Dismissal before a year’s service

Many employers believe that when dismissing an employee with less than a
year’s service there is no need to follow procedures or worry about unfair
dismissal. This is not necessarily so. This article examines where such a
dismissal could give rise to such a claim, and where the employee could recover
more than notice pay for breach of contract.

Beware – there is no qualifying period for unfair dismissal, for example,
where an employee is dismissed for:

– Asserting a statutory right, including victimisation claims in sex, race
or disability discrimination
– Being pregnant or giving birth
– Certain health and safety activities
– Qualifying for or seeking to rely on the minimum wage
– Being a part-time worker
– Activities as an elected employee representative or candidate for that role
– Taking part in an employee representatives election for Tupe/trade union
consultation
– Spent convictions
– Taking leave for family reasons in emergencies
– Making a protected disclosure under whistleblowing legislation
– A medical suspension requirement or recommendation (qualifying period here
one month).

This is a not an exhaustive list.

It is also easy to make mistakes in calculating an employee’s length of
service for unfair dismissal purposes, such as failing to:

– Add on the week’s statutory minimum notice to the termination date in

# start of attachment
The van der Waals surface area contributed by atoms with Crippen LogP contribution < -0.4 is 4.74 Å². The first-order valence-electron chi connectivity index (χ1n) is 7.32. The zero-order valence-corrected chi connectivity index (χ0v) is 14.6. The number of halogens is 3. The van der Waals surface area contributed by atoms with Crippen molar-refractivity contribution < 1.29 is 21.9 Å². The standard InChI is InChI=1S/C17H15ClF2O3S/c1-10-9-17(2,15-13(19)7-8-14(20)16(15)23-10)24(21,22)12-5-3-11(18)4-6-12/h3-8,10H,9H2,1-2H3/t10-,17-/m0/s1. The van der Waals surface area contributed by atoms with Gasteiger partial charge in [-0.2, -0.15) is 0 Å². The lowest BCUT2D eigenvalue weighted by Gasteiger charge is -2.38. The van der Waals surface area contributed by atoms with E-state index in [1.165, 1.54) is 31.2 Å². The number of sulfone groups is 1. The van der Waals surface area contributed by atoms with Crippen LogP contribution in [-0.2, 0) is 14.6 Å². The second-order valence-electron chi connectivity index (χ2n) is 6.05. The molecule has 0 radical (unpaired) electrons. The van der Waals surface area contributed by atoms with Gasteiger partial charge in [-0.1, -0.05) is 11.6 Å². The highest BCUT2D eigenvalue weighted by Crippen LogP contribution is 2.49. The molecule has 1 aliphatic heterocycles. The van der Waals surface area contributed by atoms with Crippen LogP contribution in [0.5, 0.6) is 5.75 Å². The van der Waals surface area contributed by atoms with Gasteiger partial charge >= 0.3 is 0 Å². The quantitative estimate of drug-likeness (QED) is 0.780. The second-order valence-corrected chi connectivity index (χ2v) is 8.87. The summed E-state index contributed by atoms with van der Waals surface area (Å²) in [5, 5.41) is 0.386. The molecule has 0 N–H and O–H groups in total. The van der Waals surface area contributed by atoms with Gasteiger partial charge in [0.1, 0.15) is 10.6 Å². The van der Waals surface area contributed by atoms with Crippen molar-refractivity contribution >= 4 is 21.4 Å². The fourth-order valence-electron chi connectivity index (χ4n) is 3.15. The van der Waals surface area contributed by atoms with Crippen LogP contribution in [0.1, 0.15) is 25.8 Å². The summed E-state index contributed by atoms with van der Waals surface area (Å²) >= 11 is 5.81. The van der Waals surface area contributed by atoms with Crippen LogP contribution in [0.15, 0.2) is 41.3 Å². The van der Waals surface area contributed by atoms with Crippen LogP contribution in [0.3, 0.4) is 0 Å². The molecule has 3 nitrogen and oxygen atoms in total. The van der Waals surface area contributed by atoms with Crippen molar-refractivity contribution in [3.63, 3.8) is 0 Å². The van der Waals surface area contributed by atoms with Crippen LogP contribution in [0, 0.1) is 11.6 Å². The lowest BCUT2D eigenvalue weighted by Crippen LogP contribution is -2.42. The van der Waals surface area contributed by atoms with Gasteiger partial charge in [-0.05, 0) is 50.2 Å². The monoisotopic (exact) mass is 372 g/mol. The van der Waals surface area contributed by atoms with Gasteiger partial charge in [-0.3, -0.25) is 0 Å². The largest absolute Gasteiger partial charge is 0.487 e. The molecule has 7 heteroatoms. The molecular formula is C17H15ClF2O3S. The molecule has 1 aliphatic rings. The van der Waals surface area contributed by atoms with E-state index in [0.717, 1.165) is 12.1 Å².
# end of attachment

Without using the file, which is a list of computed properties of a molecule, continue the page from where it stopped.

calculating the "effective date of termination" where the employment
ends summarily but gross misconduct has not occurred
– Count contractually agreed periods of prior service
– Count previous service where a Tupe transfer has taken place
– Recognise that employers who deliberately break continuity but agree with the
employee that he or she should start work at some predetermined date in the
future could unintentionally be giving eligibility for unfair dismissal.

Contractual damages

Some employees with coming up to a year’s service have also recently been
able to claim contractual damages for the loss of a chance to claim unfair
dismissal, in circumstances where the contractual notice period would have
taken them over a year and the employer was contractually obliged to follow,
for example, a disciplinary procedure, but did not. A tribunal recently awarded
an employee contractual damages for loss of earnings (beyond the payment in
lieu) and even for loss of statutory rights.

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